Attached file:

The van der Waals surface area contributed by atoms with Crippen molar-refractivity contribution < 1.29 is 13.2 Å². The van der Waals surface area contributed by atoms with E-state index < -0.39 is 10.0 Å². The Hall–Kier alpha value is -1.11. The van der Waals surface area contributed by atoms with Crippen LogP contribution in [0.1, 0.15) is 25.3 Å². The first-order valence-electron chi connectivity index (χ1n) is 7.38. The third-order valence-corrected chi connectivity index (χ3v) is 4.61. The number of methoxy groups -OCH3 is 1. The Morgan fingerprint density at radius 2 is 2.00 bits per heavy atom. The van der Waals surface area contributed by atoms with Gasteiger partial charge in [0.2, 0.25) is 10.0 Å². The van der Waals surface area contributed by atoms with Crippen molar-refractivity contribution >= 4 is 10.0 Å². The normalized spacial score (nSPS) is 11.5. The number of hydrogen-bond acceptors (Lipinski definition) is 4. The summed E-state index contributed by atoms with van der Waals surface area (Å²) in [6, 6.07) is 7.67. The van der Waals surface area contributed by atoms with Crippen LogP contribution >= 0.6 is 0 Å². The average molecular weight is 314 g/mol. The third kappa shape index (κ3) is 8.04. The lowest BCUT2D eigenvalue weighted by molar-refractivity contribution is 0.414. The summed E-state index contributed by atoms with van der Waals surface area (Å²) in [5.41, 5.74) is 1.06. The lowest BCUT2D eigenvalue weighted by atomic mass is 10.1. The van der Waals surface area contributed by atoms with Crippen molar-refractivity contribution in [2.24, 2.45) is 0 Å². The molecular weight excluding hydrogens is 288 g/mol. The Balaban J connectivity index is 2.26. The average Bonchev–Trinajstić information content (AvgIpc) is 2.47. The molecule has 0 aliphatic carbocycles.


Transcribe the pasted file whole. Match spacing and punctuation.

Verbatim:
The van der Waals surface area contributed by atoms with Crippen molar-refractivity contribution < 1.29 is 13.2 Å². The van der Waals surface area contributed by atoms with E-state index < -0.39 is 10.0 Å². The Hall–Kier alpha value is -1.11. The van der Waals surface area contributed by atoms with Crippen LogP contribution in [0.1, 0.15) is 25.3 Å². The first-order valence-electron chi connectivity index (χ1n) is 7.38. The third-order valence-corrected chi connectivity index (χ3v) is 4.61. The number of methoxy groups -OCH3 is 1. The Morgan fingerprint density at radius 2 is 2.00 bits per heavy atom. The van der Waals surface area contributed by atoms with Gasteiger partial charge in [0.2, 0.25) is 10.0 Å². The van der Waals surface area contributed by atoms with Crippen molar-refractivity contribution >= 4 is 10.0 Å². The normalized spacial score (nSPS) is 11.5. The number of hydrogen-bond acceptors (Lipinski definition) is 4. The summed E-state index contributed by atoms with van der Waals surface area (Å²) in [6, 6.07) is 7.67. The van der Waals surface area contributed by atoms with Crippen LogP contribution >= 0.6 is 0 Å². The average molecular weight is 314 g/mol. The third kappa shape index (κ3) is 8.04. The lowest BCUT2D eigenvalue weighted by molar-refractivity contribution is 0.414. The summed E-state index contributed by atoms with van der Waals surface area (Å²) in [5.41, 5.74) is 1.06. The lowest BCUT2D eigenvalue weighted by atomic mass is 10.1. The van der Waals surface area contributed by atoms with Crippen molar-refractivity contribution in [2.24, 2.45) is 0 Å². The molecular weight excluding hydrogens is 288 g/mol. The Balaban J connectivity index is 2.26. The average Bonchev–Trinajstić information content (AvgIpc) is 2.47. The molecule has 0 aliphatic carbocycles.